One of the most popular aspects of Comic-Con is science fiction. Many of the fans who flock to theColumbus event to see iconic actor Billy Dee Williams will do so because of his iconic role as Lando Calrissian in “The Empire Strikes Back” and “The Return of the Jedi.” Williams is one of a select group of African-American actors who have broken color barriers by appearing in science-fiction movies. The following is a look at some of the other Black actors who have also ventured into a galaxy far, far away.
By CHRIS BOURNEA
Billy Dee Williams will appear at the Wizard World Mid-Ohio Comic-Con Oct. 22-23 at the Columbus Convention Center, 400 N. High St. in downtown Columbus.
Comic-Con is one of the largest comic book and pop-culture conventions in the world. The event tours various cities each year, drawing thousands of passionate fans of comic books, video games and all types of entertainment.
One of the most popular aspects of Comic-Con is science fiction. Many of the fans who flock to the Columbus event to see Williams will do so because of his iconic role as Lando Calrissian in “The Empire Strikes Back” and “The Return of the Jedi.”
Williams is one of a select group of African-American actors who have broken color barriers by appearing in science-fiction movies. The following is a look at some of the other Black actors who have also ventured into a galaxy far, far away.
Nichelle Nichols. Nichols was, of course, the original pioneer as an African American in science fiction. Her role as Nyota Uhura, communications chief of the USS Enterprise in the 1960s “Star Trek” series, was groundbreaking not only for Black actors but for women as well. She later reprised the role in the first six “Star Trek” movies in the ‘70s and ‘80s.
A person of African descent portraying a character in a popular science-fiction television program was such a milestone at the time that “Star Trek” even caught the attention of Dr. Martin Luther King. Nichols related in an interview with Tavis Smiley that she once ran into Dr. King in airport and informed him that she was thinking of leaving “Star Trek” to pursue other opportunities as an actress, singer and dancer. Dr. King told Nichols that he was not only a fan of the show but encouraged her to stay on because it was important for the world to see a Black woman in such a dignified and unconventional role.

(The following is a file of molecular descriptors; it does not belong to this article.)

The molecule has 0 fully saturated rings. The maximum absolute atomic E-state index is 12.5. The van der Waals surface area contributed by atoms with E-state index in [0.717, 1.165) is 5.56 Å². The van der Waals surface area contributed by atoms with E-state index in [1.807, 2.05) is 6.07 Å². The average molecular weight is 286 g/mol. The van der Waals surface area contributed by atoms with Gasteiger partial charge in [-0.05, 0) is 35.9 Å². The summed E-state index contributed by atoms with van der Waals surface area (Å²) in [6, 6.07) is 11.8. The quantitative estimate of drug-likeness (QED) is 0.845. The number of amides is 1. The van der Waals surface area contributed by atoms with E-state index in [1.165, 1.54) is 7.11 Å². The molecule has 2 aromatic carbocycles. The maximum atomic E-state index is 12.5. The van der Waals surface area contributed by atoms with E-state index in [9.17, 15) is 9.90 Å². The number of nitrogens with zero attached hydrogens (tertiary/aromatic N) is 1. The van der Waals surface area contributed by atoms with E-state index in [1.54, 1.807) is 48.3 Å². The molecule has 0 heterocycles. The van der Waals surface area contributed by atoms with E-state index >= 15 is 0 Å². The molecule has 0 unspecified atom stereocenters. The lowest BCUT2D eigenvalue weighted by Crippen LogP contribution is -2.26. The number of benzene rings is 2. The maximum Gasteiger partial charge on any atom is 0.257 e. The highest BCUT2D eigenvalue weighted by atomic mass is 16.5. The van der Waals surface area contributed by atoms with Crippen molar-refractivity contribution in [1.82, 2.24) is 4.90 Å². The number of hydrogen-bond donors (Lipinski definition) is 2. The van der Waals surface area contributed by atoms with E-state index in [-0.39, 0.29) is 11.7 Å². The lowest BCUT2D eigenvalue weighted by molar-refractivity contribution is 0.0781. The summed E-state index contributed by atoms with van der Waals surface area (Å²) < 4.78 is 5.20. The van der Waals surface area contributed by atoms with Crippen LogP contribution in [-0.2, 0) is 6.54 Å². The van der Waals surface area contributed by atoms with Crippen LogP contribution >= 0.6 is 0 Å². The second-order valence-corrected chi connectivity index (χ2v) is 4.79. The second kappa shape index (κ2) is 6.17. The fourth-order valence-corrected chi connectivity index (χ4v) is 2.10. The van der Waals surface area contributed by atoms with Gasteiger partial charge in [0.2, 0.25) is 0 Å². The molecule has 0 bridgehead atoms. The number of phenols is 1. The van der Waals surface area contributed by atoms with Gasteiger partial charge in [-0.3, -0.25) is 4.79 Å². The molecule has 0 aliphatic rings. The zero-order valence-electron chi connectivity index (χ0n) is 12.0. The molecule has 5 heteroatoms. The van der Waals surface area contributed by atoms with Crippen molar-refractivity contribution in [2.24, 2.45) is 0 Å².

Nichols paved the way for African-American actors such as Whoopi Goldberg, Levar Burton and Avery Brooks to star in spinoff series “Star Trek: The Next Generation” and “Deep Space Nine” in the 1980s and ‘90s.
Zoe Saldana. In 2009, Zoe Saldana recreated the role of Uhura in the big-screen remake of “Star Trek.” In what would be a major accomplishment for any actress, Saldana later that same year starred in one of the most successful sci-fi movies of all time, “Avatar.” Saldana provided the voice and movements for Neytiri, a blue alien and love interest of star Sam Worthington.
Laurence Fishburne. By portraying the wise character Morpheus in 1999’s “The Matrix,” Fishburne originated one of the most memorable sci-fi roles by any actor of any race. Jada Pinkett-Smith and Nona Gaye appeared in the second and third installments of the trilogy, 2003’s “The Matrix Reloaded” and “The Matrix Revolutions.”
Tina Turner. Fresh off her comeback with the “Private Dancer” album and the Grammy-winning single “What’s Love Got to Do With It,” Turner took to the big screen in 1985 for “Mad Max Beyond Thunderdome.” Turner starred opposite Mel Gibson in the third installment in the “Mad Max” series. Turner plays Aunty Entity, the ruthless commander of a post-apocalyptic community called Bartertown.
Turner also sang the theme song to the movie, “We Don’t Need Another Hero (Thunderdome),” which earned a 1986 Golden Globe nomination for Best Original Song and a Grammy nomination for Best Female Pop Vocal Performance. The video, in which she appears in a chain mail gown as the character Aunt Entity, also scored a nomination for Best Female Video at the MTV Video Music Awards.
Samuel L. Jackson. Billy Dee Williams opened the door for Jackson to portray Jedi Master Mace Windu in the second “Star Wars” trilogy. Jackson said he didn’t know what character he was going to be playing until after he was fitted for his costume, but was happy to play any role just to be part of the “Star Wars” universe.
Like Williams before him, Jackson brought a much-needed dose of diversity to the blockbuster “Star Wars” franchise.For more information about Williams’ appearance at Mid-Ohio Comic-Con, visit Wizardworld.comic/comic-con/mid-ohio-2011